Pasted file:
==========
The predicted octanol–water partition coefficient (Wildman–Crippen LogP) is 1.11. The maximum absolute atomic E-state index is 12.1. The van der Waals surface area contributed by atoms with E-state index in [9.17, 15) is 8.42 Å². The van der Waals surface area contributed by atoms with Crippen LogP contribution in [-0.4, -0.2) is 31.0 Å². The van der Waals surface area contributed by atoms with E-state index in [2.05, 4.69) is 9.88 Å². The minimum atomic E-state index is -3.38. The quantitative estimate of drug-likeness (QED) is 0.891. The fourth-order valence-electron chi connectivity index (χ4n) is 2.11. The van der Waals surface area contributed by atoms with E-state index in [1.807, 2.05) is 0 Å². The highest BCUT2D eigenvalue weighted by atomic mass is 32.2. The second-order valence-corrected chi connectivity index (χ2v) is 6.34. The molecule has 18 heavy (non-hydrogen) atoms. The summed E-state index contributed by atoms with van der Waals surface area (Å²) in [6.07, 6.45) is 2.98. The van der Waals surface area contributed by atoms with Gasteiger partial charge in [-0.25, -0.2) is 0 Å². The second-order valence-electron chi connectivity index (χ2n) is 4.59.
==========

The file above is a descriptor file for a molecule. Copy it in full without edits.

The predicted octanol–water partition coefficient (Wildman–Crippen LogP) is 1.11. The maximum absolute atomic E-state index is 12.1. The van der Waals surface area contributed by atoms with E-state index in [9.17, 15) is 8.42 Å². The van der Waals surface area contributed by atoms with Crippen LogP contribution in [-0.4, -0.2) is 31.0 Å². The van der Waals surface area contributed by atoms with E-state index in [2.05, 4.69) is 9.88 Å². The minimum atomic E-state index is -3.38. The quantitative estimate of drug-likeness (QED) is 0.891. The fourth-order valence-electron chi connectivity index (χ4n) is 2.11. The van der Waals surface area contributed by atoms with E-state index in [1.807, 2.05) is 0 Å². The highest BCUT2D eigenvalue weighted by atomic mass is 32.2. The second-order valence-corrected chi connectivity index (χ2v) is 6.34. The molecule has 18 heavy (non-hydrogen) atoms. The summed E-state index contributed by atoms with van der Waals surface area (Å²) in [6.07, 6.45) is 2.98. The van der Waals surface area contributed by atoms with Gasteiger partial charge in [-0.25, -0.2) is 0 Å². The second-order valence-electron chi connectivity index (χ2n) is 4.59.